I witnessed a figurative lynching the evening of March 28. I saw three men of integrity and good will vilified, slandered and finally run out of town by a self-righteous (is there any other kind?) mob.
Just to rub salt in their wounds, when the representatives of a consortium willing to risk 69,000,000 of their dollars on the future of our city left the Tuesday, March 28 meeting of Hopewell City Council, the standing-room-only crowd burst into what could only be interpreted as "goodbye and good riddance" applause.
I half expected a spontaneous chorus of "Ding Dong, The Witch Is Dead" to break out, complete with four-part harmony, full orchestration and dancing in the aisles.
For perspective, let's analyze briefly what these guys, representatives of HDC LLD, Harper Associates and Prospect Homes, had done to deserve all that public opprobrium: They submitted a plan to resurrect a piece of land, a source of Hopewell scandal and misery for the past two decades, from its moribund state and get it back on the tax rolls.
The nerve! Tar-and-feathering would be too good for 'em!
Strange. The last time I checked, the majority faith in these United States taught "hate the sin, love the sinner."
Or, if you prefer the more secular version, ask yourself, "If we can't disagree without being disagreeable, what are we teaching our kids about conflict resolution?"
Not that there weren't legitimate concerns over the viability of their plan. There were. It was not what was said, but the way in which it was said that made me fear for the collective soul of my favorite Old Dominion city.
Full disclosure: I am far from personally unacquainted with the less admirable emotional reactions of suffering humanity. I've spoken, out of spite and out of turn, on more than one public occasion. My saving grace is my absolute, unwavering refusal to pile on.
The impulse to go with the mob is as natural as it is unacceptable. Big groups of angry people tend to feed off one another's outrage to the point that a sort of social critical mass may be achieved. Then we say and do things which would never occur to us as individuals.
But pile on we did, not once but twice in two weeks. And it's not just carpetbagging Richmond city slickers who caught the sharp edge of the Hopewell tongue over this particular issue. Elected officials and city staff have also been verbally roughed up by the hyper-alarmed Hopewell yeomanry.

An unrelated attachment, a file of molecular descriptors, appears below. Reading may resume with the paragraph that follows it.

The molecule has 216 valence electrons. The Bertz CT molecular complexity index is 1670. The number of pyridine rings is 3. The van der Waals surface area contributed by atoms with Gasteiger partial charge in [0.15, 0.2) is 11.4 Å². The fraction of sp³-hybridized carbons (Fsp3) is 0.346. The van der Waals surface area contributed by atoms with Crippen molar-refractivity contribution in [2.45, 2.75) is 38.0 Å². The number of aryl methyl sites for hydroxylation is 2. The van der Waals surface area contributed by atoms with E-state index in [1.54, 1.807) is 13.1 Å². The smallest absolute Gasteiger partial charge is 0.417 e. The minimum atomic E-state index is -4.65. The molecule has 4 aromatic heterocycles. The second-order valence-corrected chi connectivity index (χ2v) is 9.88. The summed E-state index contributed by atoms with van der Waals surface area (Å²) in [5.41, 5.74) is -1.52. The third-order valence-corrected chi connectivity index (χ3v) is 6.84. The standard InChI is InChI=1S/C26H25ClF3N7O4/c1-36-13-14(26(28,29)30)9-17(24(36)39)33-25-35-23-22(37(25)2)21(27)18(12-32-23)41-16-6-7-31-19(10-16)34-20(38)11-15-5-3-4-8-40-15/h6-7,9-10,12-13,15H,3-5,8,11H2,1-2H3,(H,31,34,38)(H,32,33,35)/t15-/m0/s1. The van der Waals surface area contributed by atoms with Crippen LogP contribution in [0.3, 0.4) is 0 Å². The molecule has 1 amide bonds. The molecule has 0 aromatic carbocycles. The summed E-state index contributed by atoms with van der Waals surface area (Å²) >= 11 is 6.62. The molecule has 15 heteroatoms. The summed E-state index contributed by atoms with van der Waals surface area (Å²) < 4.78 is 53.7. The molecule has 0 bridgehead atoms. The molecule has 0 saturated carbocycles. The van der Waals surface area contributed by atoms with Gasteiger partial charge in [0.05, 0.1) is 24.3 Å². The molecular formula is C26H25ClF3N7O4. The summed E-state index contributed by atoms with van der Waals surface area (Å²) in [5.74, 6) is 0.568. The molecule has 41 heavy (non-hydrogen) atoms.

Remember city council's first public comment period on the Exeter site agreement, held March 14? I sure do. Some in the crowd that night seemed not to understand the difference between a government meeting and a videotaping of "WWF Smackdown." These normally well mannered souls considered it acceptable to interrupt, catcall, disrupt proceedings with gratuitous applause and fire off imprecations at public servants.
The capper came after an very long public comment period during which everyone with something to say was afforded ample opportunity to say it. At the end of that time, council members are legally obligated to discuss the issue among themselves, which they did. And while council members did not interrupt the public, altogether too many members of the public failed to reciprocate.
At one point, City Attorney Edwin "Ted" Wilmot had to request silence of the muttering crowd. "I didn't want to offend anyone," Wilmot said a few days later, "but I have to hear what's said by members of council in order to perform my job duties."
It was a reasonable request. Nonetheless, several disgruntled individuals expressed their disapproval loudly, including one gentleman sitting behind Your Humble Correspondent who grumbled, loud enough to be heard across the room, "We're the citizens!"
Yes, we are, and we had an hour or more to say our piece. After that, it becomes somebody else's turn to speak. Our first grade teachers explained this concept many years ago. It would seem that too few of us committed to memory those words of wisdom.
Memo to Hopewell: if you hate what your public officials are doing, vote them out of office. But please, when they're doing their level best to discharge their sworn duties, don't express yourself in the same fashion you would at a cockfight.
As a prophylactic measure, I'm thinking of submitting to Delegate Ingram and Senator Quayle a proposed statute requiring citizen study of - and testing on - Robert's Rules of Order. Certification would be required of anyone who wanted to attend a public input session. I know it would never get through our General Assembly, but I believe it would be a blessing if it did.
If this all seems strange, I can only say the practice of taking turns when speaking at a public meeting is one which has been manifestly demonstrated to be in the best interests of all.
Or, as famously articulated a few years back by a character in a highly-rated TV sitcom, "We're trying to have a civilization here!"